Hi, All:(adsbygoogle = window.adsbygoogle || []).push({});

Let X be a metric space and let A be a compact subset of X, B a closed subset of X. I am trying to show this implies that d(A,B)=0.

Please critique my proof:

First, we define d(A,B) as inf{d(a,b): a in A, b in B}. We then show that compactness of A forces the existence of a in A with d(a,B)=0 (note that A,B both closed is not enough; a counterexample is given by S={(x,0)} and S':={(x,1/x):x>0}, both in $\mathbb R$.

If d(A,B)=0, then there are sequences ${a_n}$ in A and ${b_n}$ in B such that

$d(a_n,b_n)<1/n$. Since A is compact+metric (as a closed subset of X-metric), there

exists a subsequence $a_{n_k}$ of ${a_n}$ with $a_{n_k}$-->a (since A is compact and X is Hausdorff--on golf :) -- A is also closed, so that a is in A ). Then a_{n_k} is Cauchy, there is an integer j with :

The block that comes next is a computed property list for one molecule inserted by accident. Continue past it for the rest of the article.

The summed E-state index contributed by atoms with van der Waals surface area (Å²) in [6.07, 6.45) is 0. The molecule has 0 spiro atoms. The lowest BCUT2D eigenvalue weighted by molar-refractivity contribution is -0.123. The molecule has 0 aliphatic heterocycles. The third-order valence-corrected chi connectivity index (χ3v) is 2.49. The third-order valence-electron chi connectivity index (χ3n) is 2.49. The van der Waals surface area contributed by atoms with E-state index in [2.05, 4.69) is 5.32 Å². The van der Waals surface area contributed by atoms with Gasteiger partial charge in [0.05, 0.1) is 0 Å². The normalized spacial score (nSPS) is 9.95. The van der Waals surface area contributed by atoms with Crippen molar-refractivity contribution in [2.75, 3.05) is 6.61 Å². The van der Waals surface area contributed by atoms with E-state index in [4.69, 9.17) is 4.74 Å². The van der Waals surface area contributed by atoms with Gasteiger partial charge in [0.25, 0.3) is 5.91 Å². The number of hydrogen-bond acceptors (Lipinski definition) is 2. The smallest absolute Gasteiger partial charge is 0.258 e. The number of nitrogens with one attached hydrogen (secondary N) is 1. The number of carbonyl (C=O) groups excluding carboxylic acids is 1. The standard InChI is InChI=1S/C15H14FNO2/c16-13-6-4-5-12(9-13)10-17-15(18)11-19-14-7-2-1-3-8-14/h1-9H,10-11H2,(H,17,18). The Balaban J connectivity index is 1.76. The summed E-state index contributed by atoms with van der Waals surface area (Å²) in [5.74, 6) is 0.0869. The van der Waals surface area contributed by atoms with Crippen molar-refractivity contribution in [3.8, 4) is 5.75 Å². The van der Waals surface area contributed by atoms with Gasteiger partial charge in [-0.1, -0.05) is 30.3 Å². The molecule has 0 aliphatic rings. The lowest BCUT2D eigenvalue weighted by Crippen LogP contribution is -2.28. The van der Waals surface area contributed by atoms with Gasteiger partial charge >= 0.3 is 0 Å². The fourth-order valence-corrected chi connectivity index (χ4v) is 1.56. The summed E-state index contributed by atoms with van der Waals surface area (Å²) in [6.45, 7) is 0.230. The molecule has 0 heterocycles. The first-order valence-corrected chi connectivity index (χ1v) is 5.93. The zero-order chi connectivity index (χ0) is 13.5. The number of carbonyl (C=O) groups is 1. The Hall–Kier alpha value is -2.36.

$d(a_{n_k}, a)$< 1/2n for j>k,m

and

$d(b_{n_k},a_{n_k})$ <1/2n , j>k

By triangle inequality, for every index a_{n_k} with k> j , we have $d(b_{n_k},a)<1/n

so that d(a,B)=0 .

But in a compact metric space X, the closure of a subset B consists of the set of points {x} in X with d(x,B)=0 , so a is in the closure of B. But B is closed to start with, so a belongs to both A,B, contradicting the assumption that A,B are disjoint.

**Physics Forums | Science Articles, Homework Help, Discussion**

Dismiss Notice

Join Physics Forums Today!

The friendliest, high quality science and math community on the planet! Everyone who loves science is here!

The friendliest, high quality science and math community on the planet! Everyone who loves science is here!

# A compact, B closed Disjoint subsets of Metric Space then d(A,B)=0

**Physics Forums | Science Articles, Homework Help, Discussion**